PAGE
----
Haivl, Vietnam's 9Gag replica, shuttered for law violations

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As of 11pm on Oct. 24, visitors to the website haivl.com could only see a blank page with the message "Haivl temporarily ceases operation." As of 11pm on Oct. 24, visitors to the website haivl.com could only see a blank page with the message "Haivl temporarily ceases operation."

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Vietnam’s most popular irreverent image, GIF and video sharing website haivl.com, the country's answer to 9Gag, has been shut down and fined VND205 million (US$9,500) by the authorities due to "serious violations" of current regulations.
The satirical website, which boasted 37 million visits per day, made headlines earlier this month after news popped up that a local ad agency, 24h Online Advertising JSC agreed to invest a rumored VND33 billion (US$1.5) million in it.
According to a decision dated Oct. 24 issued by the country's Authority of Broadcasting and Electronic Information, the authority has withdrawn the license of "online service provider" of the website owner, Hanoi-based APPVL Company.
The company "seriously violated regulations related to online electronic information," the authority, an agency under the Ministry of Information and Communication, said without elaboration.
The decision, which apparently took effect immediately, practically closed down haivl.com. As of 11pm on Oct. 24, visitors to the site could only see a blank page with the message "Haivl temporarily ceases operation."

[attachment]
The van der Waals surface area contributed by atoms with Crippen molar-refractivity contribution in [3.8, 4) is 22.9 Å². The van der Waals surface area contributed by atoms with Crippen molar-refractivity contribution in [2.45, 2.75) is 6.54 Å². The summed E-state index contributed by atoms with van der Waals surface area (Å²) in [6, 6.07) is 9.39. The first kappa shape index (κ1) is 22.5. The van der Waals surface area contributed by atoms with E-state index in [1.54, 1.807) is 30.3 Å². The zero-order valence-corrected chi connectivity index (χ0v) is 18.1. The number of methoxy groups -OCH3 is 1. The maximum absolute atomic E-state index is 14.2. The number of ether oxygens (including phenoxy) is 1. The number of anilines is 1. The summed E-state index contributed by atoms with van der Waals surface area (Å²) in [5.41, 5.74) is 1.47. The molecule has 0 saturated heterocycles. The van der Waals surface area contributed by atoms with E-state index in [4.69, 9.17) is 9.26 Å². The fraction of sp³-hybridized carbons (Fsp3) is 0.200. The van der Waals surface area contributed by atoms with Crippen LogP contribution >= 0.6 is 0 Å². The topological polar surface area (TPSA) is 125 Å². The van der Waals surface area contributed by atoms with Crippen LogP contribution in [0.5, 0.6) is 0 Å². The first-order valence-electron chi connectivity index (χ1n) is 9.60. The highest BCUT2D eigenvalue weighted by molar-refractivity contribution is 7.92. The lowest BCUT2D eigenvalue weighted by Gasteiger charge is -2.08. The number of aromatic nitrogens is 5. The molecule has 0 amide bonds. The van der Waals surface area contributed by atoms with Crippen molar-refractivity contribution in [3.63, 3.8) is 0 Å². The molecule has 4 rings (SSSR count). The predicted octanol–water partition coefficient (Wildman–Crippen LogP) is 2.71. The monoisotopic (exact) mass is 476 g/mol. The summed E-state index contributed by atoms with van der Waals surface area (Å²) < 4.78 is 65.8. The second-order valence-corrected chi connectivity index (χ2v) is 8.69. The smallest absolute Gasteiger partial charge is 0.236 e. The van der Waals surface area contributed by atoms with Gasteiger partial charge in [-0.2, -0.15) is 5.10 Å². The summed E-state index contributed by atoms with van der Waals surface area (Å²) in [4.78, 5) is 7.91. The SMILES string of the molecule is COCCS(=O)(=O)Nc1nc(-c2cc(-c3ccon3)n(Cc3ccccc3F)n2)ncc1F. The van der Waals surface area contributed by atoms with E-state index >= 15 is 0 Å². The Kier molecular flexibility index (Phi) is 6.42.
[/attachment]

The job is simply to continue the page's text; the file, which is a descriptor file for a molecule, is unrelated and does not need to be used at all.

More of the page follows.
In a separate decision issued the same day, the authority also fined APPVL Company a total of VND205 million for various violations, including "providing, exchanging and spreading information which distorted history and dishonored national heroes." 
The company can appeal against the decision at a court, the authority also said.

A fanpage of haivl.com boasts more than 4.4 million "Likes."

The shutting down of haivl.com followed recent punishments imposed by the Ministry of Information and Communication in what seems to be a crackdown on content-related violations of local news websites.
The ministry inspectorate on Oct. 23 suspended the license of the news website 2sao.vn for a period of three months for publishing an article that "dishonored nation's great men" and failing to give proper credit to authors in some other articles.
The website owner, Vietnamnet Company, which also runs the popular news website vietnamnet.vn and 2sao.vn, was fined VND55 million.
The inspectorate has also proposed that authorities of Khanh Hoa and Ho Chi Minh City to "strictly deal" with two websites that published "lewd content," and another which "published articles with law-violating content."

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